MSc in Archaeological Science: Technology and Materials
The application of scientific techniques to the study of archaeological remains is an increasingly important dimension of archaeological research. Using suitable analytical methods, it is possible to uncover patterns associated with the selection and provenance of raw materials, the manufacturing processes behind archaeological objects, the technical knowledge of past craftspeople, the direction and tempo of past trading patterns and/or the persistence of particular cultural traditions. Scientific information often allows degrees of resolution that cannot be obtained through simpler stylistic comparisons or historical research.
This MSc programme aims to bridge the gap between archaeology and science by integrating both a detailed training in the use of scientific techniques for the analysis of inorganic archaeological materials and a solid background in the anthropology of technology. By the end of the degree, students should have a good understanding of the foundations of the most established analytical techniques, practical experience in their application and data processing, as well as the ability to design research projects that employ instrumental analyses to address archaeological questions.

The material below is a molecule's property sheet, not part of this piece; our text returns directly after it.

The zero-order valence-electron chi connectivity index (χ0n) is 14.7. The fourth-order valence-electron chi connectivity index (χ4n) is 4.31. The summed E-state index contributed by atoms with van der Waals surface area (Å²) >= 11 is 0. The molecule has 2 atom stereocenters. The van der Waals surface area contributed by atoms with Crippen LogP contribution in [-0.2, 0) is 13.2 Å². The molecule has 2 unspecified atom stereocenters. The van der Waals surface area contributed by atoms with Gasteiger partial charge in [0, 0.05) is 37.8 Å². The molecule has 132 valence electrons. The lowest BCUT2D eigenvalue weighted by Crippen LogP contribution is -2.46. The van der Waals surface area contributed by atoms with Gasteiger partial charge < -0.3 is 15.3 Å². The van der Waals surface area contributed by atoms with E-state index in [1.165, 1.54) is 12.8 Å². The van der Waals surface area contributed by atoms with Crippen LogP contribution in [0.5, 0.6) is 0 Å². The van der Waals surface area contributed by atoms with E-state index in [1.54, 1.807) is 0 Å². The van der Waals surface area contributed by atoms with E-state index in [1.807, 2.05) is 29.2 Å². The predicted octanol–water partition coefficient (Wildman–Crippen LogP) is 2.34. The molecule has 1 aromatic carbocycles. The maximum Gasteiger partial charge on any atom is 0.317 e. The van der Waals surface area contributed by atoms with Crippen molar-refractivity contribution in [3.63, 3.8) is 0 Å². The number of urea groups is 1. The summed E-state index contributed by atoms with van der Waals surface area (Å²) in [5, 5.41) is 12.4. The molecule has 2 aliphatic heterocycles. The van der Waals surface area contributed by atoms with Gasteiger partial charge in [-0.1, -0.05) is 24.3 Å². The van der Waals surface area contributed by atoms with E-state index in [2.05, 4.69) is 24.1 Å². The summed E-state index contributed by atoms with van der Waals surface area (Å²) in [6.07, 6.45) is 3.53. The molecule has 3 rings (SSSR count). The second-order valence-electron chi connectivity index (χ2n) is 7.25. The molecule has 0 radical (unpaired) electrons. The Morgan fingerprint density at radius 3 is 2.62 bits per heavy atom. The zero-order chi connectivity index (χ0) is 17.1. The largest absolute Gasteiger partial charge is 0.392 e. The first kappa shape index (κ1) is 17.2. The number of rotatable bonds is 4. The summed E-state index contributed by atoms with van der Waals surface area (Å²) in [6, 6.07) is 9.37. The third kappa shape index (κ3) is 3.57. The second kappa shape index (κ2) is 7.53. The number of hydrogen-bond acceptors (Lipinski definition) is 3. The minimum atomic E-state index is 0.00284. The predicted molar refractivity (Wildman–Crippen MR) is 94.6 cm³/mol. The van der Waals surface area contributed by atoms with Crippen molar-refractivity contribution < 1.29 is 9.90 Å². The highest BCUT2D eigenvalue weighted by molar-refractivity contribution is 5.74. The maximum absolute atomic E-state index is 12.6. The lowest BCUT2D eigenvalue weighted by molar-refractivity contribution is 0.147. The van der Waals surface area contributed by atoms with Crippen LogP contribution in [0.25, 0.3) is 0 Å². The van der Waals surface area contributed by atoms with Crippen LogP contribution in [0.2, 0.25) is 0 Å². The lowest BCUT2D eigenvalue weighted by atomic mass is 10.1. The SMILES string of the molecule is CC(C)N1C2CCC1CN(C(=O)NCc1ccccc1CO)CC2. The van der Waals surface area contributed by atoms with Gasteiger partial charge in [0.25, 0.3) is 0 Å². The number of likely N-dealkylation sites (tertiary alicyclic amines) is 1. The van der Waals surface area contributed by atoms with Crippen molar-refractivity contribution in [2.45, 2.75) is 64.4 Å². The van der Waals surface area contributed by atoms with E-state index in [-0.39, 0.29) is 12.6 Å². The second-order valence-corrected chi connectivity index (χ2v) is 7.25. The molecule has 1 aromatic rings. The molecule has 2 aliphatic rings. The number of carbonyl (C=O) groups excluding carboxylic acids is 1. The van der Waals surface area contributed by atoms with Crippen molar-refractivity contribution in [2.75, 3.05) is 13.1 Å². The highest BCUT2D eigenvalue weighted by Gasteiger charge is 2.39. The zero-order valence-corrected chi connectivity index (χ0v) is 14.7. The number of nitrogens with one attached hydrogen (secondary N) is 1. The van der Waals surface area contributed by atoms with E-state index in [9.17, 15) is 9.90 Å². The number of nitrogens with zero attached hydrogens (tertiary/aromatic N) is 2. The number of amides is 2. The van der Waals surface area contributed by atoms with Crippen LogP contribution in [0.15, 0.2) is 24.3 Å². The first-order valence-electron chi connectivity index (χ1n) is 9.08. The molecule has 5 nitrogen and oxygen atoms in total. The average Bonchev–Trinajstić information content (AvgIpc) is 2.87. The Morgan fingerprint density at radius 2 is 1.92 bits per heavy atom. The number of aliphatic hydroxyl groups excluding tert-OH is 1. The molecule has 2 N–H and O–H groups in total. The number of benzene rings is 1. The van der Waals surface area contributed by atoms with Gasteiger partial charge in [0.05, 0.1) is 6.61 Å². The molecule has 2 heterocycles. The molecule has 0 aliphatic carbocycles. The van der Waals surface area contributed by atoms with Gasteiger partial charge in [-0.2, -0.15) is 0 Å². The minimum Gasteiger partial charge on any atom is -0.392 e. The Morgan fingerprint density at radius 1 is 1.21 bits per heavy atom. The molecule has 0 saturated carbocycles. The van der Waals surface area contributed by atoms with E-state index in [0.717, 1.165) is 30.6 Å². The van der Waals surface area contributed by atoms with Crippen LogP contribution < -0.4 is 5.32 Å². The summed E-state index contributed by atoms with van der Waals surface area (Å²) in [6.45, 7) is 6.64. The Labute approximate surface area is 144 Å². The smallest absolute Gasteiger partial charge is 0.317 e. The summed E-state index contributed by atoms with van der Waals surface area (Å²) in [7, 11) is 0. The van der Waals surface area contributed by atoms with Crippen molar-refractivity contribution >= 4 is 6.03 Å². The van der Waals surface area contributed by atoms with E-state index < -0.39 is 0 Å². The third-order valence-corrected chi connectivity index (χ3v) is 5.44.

Teaching and research include the use of thin-section petrography, metallography, optical and electron microscopy and microanalysis (SEM/EDS and WD/EPMA) and bulk chemical analysis (XRF and ICP), and their application to the study ceramics, glass, stone, metals and metallurgical debris. In addition, we introduce and discuss strategies for data processing and interpretation, as well as relevant archaeological theory, using archaeological and ethnographic examples from across the world.
The degree is typically a full-time, one-year programme (commencing in September) although it is also available on a part-time basis. It is designed for graduates in archaeology with an interest in scientific methods. It is also suitable for conservators and others concerned with archaeological collections, and for science graduates who have, or are willing to acquire, a good understanding of archaeology.